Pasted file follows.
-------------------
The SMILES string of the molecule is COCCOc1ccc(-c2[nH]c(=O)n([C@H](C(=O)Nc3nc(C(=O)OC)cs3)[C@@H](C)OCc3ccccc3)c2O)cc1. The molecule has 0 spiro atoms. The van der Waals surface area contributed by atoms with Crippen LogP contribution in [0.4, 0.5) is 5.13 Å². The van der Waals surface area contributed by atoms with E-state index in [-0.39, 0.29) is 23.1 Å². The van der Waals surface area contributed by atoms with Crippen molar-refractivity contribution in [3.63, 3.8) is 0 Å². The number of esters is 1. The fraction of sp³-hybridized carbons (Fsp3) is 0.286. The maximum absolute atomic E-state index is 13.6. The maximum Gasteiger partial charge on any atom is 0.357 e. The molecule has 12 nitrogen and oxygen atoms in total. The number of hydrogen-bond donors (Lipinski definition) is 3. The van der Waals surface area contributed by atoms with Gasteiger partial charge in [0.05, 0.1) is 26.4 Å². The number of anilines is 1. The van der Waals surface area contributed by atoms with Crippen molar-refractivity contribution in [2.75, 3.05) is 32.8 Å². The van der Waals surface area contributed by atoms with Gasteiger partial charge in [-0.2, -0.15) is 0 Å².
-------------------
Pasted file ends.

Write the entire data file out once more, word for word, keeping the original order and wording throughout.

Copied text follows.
The SMILES string of the molecule is COCCOc1ccc(-c2[nH]c(=O)n([C@H](C(=O)Nc3nc(C(=O)OC)cs3)[C@@H](C)OCc3ccccc3)c2O)cc1. The molecule has 0 spiro atoms. The van der Waals surface area contributed by atoms with Crippen LogP contribution in [0.4, 0.5) is 5.13 Å². The van der Waals surface area contributed by atoms with E-state index in [-0.39, 0.29) is 23.1 Å². The van der Waals surface area contributed by atoms with Crippen molar-refractivity contribution in [3.63, 3.8) is 0 Å². The number of esters is 1. The fraction of sp³-hybridized carbons (Fsp3) is 0.286. The maximum absolute atomic E-state index is 13.6. The maximum Gasteiger partial charge on any atom is 0.357 e. The molecule has 12 nitrogen and oxygen atoms in total. The number of hydrogen-bond donors (Lipinski definition) is 3. The van der Waals surface area contributed by atoms with Gasteiger partial charge in [0.05, 0.1) is 26.4 Å². The number of anilines is 1. The van der Waals surface area contributed by atoms with Crippen molar-refractivity contribution in [2.75, 3.05) is 32.8 Å². The van der Waals surface area contributed by atoms with Gasteiger partial charge in [-0.2, -0.15) is 0 Å².